13. Cersei - I agree with the idea that Cersei's probably dead in a relatively short time in the books. Her bull in a china shop approach won't keep working and she's always been treated mainly as a nuisance to the smarter characters. Blowing up the Sept isn't going to be a masterstroke but probably the end of her. F!Aegon will take the city. Jaime - if Cersei does die early, then that will almost certainly change Jaime's story arc. He's done with her by the end of AFFC and so I think he'll survive her by a quite bit. He'll probably still die but it might be in a much more heroic context against the Others. Margaery - I'm really curious if Margaery might survive the story. She might die in the Sept explosion but that might also be a show-only invention. Natalie Dormer wanted out of the show for years and D&D have that tendency to kill characters they don't need any more for story purposes. I can't imagine the Tyrells will be completely wiped off the map in the books. Stannis/Littlefinger - these are the two characters I'm most curious in the role they'll play in how the story ends. They're major characters the show marginalized to an extreme degree. Stannis might be the one to actually free the North from the Boltons while Littlefinger has almost been positioned as the series' human big bad. How will Stannis react to Robb's will naming Jon as his heir? How will the burning of Shireen go down? How will Littlefinger react to Dany? I think these two will make into the last book at least.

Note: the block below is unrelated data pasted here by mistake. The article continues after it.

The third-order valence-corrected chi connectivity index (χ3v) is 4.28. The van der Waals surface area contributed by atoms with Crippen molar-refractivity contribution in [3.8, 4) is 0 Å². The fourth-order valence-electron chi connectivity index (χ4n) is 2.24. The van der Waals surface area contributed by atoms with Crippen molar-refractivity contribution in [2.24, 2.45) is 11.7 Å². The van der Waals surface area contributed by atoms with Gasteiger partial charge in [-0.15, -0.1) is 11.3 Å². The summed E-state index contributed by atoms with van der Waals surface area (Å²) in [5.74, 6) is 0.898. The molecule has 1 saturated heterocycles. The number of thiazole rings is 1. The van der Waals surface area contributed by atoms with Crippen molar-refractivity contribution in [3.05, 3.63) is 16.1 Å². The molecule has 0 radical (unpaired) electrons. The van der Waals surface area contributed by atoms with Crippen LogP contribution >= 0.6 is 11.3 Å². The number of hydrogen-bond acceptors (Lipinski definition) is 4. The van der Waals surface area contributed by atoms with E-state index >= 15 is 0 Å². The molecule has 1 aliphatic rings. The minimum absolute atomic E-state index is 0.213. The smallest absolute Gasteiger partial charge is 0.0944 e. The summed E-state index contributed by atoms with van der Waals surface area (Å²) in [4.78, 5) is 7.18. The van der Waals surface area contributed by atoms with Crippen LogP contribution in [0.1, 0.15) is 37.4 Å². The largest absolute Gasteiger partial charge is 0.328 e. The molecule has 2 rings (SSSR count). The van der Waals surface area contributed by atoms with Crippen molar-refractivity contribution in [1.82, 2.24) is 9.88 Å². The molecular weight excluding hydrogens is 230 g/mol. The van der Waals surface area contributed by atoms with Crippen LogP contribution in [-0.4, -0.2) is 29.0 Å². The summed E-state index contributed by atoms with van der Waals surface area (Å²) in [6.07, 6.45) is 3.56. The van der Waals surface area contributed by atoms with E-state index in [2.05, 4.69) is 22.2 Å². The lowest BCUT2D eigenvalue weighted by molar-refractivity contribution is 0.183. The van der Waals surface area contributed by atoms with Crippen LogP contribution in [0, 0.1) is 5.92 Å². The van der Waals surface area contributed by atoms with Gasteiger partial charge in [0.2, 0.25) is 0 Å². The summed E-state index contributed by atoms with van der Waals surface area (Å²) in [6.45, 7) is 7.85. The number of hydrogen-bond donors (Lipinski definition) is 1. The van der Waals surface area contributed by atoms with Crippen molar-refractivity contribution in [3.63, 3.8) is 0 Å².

14. You sell the rights, you sell the rights. And without being too much of a morbid bastard about it, 10-15 years now George will be in his 80s. And I wonder if HBO came to him and said, "we want to make a 200 million dollar movie about the characters after GoT," if he even would step in the way of it. This is definitely not something I imagine happening any time soon but law of averages says a lot of the actors' careers are going to peak with GoT. A decade later, coming back to the series might sound a lot more appealing.
  15. Call me crazy but did anyone else get the vibe that show might have been leaving open the possibly of continuing years down the line? It seems unthinkable right now, but we live in an era of television where nothing is ever truly finished. I won't be shocked if HBO doesn't make another run at a movie, miniseries, or another season with the same cast, depending how everyone's career's going, 10-15 years from now. Everything is still so wildly open-ended from The White Walkers (That wasn't the REAL NIGHT'S KING) to Dany (a red priest resurrection anyone?) could be hand-waved without that much problem.